Last year it was Jardine himself who unfurled the flag of the old Third Division, only to succumb to cancer in April. The naming of the stand after Jardine is a mark of his unique eminence in the club’s history, while being asked to unfurl the latest league flag is an indication of 36-year-old McCulloch’s popularity within Rangers, the club he joined in 2007 and to whom he pledged his undying loyalty early in the chaos of administration.
“I think I’m the first player ever to do it, so it’s a great honour,” said McCulloch, a huge admirer of Jardine, whose family have reciprocated that admiration.
McCulloch said: “He was always about to lend a helping hand or a word, off the pitch and on it.
“To be asked to do this isn’t something I was expecting. I know his family will be there and I think it was them who put my name forward, so it’ll be a great occasion to celebrate a legend.
“Hopefully it’ll be a full house to see the stand named in his honour as well. I’m sure the crowd will be vocal for him.”
Indeed they will, on all sides, as it is very appropriate that Hearts provide the opposition today, given that Jardine was a much-loved player and manager at Tynecastle who grew up in west Edinburgh supporting his local club. While admitting to some trepidation at the prospect of a serving player unfurling the flag, McCulloch’s manager Ally McCoist is in no doubt the correct person has been chosen for the honour.
McCoist said: “I’m a wee bit wary of someone from within the team unfurling the flag but, if anyone deserves to, it is the skipper. He has been absolutely magnificent.
“He has been through the whole thing with us so far and with the way he is working and the attitude he has in training he is hell-bent on guiding this team through this division as well. With Sandy doing it last year and the naming of the stand in his honour, it’s fitting that the skipper does it.”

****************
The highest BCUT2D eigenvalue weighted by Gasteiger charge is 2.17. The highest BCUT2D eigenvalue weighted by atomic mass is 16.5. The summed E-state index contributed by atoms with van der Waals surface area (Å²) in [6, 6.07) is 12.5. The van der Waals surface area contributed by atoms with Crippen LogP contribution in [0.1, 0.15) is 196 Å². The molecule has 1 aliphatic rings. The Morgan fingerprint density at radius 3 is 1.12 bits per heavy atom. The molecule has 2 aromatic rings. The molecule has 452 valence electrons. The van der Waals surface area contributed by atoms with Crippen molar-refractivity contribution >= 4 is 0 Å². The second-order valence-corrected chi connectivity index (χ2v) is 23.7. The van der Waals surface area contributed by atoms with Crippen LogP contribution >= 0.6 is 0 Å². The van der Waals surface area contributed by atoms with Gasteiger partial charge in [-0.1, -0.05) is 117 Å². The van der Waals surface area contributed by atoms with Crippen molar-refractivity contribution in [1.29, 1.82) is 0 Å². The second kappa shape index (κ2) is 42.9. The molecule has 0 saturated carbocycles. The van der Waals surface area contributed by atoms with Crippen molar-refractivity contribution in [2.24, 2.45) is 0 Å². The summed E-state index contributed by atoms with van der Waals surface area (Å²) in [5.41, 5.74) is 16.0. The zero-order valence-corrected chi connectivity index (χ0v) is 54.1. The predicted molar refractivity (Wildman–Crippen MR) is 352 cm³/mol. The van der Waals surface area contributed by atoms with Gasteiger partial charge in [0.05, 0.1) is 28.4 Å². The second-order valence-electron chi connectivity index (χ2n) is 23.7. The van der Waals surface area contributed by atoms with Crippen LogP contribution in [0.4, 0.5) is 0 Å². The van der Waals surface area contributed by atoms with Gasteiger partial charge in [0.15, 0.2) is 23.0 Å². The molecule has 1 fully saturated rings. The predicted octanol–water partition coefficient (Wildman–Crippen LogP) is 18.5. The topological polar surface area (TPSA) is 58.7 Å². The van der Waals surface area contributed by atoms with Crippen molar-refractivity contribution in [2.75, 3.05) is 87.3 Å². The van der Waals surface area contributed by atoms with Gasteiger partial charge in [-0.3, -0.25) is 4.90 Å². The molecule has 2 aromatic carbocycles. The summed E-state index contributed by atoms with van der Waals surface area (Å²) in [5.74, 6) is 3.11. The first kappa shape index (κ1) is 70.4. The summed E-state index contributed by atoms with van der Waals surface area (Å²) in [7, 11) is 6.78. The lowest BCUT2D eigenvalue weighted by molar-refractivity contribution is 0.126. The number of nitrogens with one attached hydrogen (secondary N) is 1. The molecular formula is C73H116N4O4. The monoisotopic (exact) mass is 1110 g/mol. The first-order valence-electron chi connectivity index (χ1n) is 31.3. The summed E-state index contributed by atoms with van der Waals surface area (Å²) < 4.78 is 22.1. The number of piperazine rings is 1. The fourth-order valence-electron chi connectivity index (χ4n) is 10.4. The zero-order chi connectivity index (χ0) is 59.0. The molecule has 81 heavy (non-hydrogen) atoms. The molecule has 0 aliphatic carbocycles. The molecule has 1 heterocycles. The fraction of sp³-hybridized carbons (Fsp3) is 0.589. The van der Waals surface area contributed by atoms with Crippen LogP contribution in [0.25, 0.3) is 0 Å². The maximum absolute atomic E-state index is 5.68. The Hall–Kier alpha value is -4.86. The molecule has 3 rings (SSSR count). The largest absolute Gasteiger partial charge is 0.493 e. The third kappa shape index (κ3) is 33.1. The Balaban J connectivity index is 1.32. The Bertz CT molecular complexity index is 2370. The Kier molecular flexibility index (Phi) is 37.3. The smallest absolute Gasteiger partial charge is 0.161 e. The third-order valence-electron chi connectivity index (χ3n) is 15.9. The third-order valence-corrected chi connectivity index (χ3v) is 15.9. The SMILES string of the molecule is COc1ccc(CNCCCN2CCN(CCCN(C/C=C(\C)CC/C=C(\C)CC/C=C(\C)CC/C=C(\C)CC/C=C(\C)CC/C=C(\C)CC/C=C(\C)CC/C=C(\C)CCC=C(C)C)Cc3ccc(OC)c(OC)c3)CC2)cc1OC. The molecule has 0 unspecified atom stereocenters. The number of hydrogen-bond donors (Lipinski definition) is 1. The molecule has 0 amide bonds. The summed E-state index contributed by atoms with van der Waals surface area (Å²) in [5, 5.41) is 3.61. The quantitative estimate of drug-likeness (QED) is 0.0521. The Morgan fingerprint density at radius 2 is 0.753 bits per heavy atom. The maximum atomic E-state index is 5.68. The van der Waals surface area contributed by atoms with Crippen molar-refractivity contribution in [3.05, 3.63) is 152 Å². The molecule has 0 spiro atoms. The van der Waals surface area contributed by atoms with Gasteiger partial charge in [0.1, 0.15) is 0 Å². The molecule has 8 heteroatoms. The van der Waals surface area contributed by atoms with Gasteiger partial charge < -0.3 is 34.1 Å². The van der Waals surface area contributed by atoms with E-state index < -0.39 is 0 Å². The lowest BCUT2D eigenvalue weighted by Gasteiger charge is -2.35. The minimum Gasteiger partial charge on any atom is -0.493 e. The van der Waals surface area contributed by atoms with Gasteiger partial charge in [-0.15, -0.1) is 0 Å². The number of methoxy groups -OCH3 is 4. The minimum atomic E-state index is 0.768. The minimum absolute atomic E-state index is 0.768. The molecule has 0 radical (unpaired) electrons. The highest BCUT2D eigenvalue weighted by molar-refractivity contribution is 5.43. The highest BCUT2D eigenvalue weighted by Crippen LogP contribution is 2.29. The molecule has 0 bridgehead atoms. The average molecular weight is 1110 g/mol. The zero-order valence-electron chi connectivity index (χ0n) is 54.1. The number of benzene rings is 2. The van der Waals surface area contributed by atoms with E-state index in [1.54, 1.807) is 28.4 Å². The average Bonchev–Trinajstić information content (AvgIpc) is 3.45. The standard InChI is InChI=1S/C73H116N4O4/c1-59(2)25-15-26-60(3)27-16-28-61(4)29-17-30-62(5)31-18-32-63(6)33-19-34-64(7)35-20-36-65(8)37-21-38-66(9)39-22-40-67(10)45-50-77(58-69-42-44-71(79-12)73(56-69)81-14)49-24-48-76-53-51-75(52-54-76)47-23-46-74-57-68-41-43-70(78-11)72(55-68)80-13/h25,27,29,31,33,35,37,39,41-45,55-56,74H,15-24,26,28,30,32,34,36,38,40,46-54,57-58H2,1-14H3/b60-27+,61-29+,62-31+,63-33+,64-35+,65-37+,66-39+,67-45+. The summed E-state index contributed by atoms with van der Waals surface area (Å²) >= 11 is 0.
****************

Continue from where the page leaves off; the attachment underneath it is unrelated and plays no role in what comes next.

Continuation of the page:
As soon as the commemoration and celebrations are over, it will be straight into action against Hearts for McCulloch, who will play in defence, according to McCoist.
That suits the player. “We played it pre-season and we played it the other night [against Hibs],” he said. “I thought it worked well in the first half but in the second half they changed their shape and that’s why we went to a four at the back. We are adaptable with players that can play in different positions, so I feel comfortable enough with the three or the four.
“The manager’s the man that picks the team and the formation, but for me it’s about staying fit. The most important thing is the team and I think whoever is on form should be playing.”
Such is the way of football that, should 36-year-old McCulloch lead Rangers back to the top division, he may not be part of the team that plays there, even though his fitness was proven by pre-season testing.
“It is the last year of my contract,” said McCulloch, “so I just need to wait and see what happens. I feel fresh and I know I am fit from the test results and everything else that has gone on pre-season.
“I was in the top three or four for everything. When we have such a young squad it’s good to know that I am there or thereabouts.
“It’s just important that the club gets back to where we were. The league, that’s the most important aim this season, and anything on top of the league is a bonus. To do it would be brilliant to get us back there for next season and be competing against the top of Scottish football. It would be a great satisfaction to the club and everyone involved with it.
“I would love that [to be part of it next season], it would be the perfect scenario, but for me in my head it’s about concentrating on this season, trying to stay in the team, trying to win things, that’s what’s important, and I think we should be trying to add another cup and not just have the pressure of the league.”
McCulloch agrees with his manager’s view that a 100 per cent record is not a possibility this season: “Some of the teams in this league, away games will be difficult. Points will be dropped, and we’re not expecting to go through the season winning every game, that’s for sure. We’re slowly getting back to what it’s like playing in the SPL. Obviously the clubs in this division are bigger than we’ve faced in the last two so it feels a step closer.
“And the bar has been raised in here in training as well. We need to raise the standards.”
Indeed, Rangers do need to up their game if they are to win the Championship. And for their supporters, nothing less will do.